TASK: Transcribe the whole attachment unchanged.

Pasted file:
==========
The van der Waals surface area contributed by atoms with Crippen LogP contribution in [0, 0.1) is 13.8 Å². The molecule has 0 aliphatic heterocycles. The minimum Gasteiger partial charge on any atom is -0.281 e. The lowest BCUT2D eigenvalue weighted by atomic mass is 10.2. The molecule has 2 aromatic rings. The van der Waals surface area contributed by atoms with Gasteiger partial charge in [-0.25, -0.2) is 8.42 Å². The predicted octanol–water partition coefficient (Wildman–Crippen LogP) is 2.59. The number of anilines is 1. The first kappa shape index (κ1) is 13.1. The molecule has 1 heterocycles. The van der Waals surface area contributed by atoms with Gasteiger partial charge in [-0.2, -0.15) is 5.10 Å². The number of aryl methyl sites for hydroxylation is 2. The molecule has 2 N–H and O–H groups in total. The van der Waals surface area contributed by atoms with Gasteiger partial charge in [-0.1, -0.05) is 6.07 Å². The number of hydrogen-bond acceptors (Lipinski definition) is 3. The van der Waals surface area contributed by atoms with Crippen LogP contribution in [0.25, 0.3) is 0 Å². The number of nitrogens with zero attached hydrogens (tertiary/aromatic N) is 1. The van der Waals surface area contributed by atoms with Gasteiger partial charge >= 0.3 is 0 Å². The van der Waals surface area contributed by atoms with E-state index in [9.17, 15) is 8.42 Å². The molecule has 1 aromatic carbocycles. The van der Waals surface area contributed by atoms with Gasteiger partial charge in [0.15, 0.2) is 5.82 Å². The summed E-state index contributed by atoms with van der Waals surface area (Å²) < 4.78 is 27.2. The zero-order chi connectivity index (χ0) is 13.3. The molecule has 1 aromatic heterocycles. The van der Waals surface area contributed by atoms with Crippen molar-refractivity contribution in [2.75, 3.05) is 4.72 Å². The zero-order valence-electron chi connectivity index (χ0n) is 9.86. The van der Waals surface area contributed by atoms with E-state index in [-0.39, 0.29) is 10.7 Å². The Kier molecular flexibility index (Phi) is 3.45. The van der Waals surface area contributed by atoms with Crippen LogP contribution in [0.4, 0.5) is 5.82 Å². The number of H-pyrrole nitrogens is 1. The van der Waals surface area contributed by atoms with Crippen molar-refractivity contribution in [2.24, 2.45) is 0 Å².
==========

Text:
The van der Waals surface area contributed by atoms with Crippen LogP contribution in [0, 0.1) is 13.8 Å². The molecule has 0 aliphatic heterocycles. The minimum Gasteiger partial charge on any atom is -0.281 e. The lowest BCUT2D eigenvalue weighted by atomic mass is 10.2. The molecule has 2 aromatic rings. The van der Waals surface area contributed by atoms with Gasteiger partial charge in [-0.25, -0.2) is 8.42 Å². The predicted octanol–water partition coefficient (Wildman–Crippen LogP) is 2.59. The number of anilines is 1. The first kappa shape index (κ1) is 13.1. The molecule has 1 heterocycles. The van der Waals surface area contributed by atoms with Gasteiger partial charge in [-0.2, -0.15) is 5.10 Å². The number of aryl methyl sites for hydroxylation is 2. The molecule has 2 N–H and O–H groups in total. The van der Waals surface area contributed by atoms with Gasteiger partial charge in [-0.1, -0.05) is 6.07 Å². The number of hydrogen-bond acceptors (Lipinski definition) is 3. The van der Waals surface area contributed by atoms with Crippen LogP contribution in [0.25, 0.3) is 0 Å². The number of nitrogens with zero attached hydrogens (tertiary/aromatic N) is 1. The van der Waals surface area contributed by atoms with Gasteiger partial charge >= 0.3 is 0 Å². The van der Waals surface area contributed by atoms with E-state index in [9.17, 15) is 8.42 Å². The molecule has 1 aromatic carbocycles. The van der Waals surface area contributed by atoms with Gasteiger partial charge in [0.15, 0.2) is 5.82 Å². The summed E-state index contributed by atoms with van der Waals surface area (Å²) < 4.78 is 27.2. The zero-order chi connectivity index (χ0) is 13.3. The molecule has 1 aromatic heterocycles. The van der Waals surface area contributed by atoms with Crippen molar-refractivity contribution in [2.75, 3.05) is 4.72 Å². The zero-order valence-electron chi connectivity index (χ0n) is 9.86. The van der Waals surface area contributed by atoms with E-state index in [-0.39, 0.29) is 10.7 Å². The Kier molecular flexibility index (Phi) is 3.45. The van der Waals surface area contributed by atoms with Crippen LogP contribution in [0.4, 0.5) is 5.82 Å². The number of H-pyrrole nitrogens is 1. The van der Waals surface area contributed by atoms with Crippen molar-refractivity contribution in [2.24, 2.45) is 0 Å².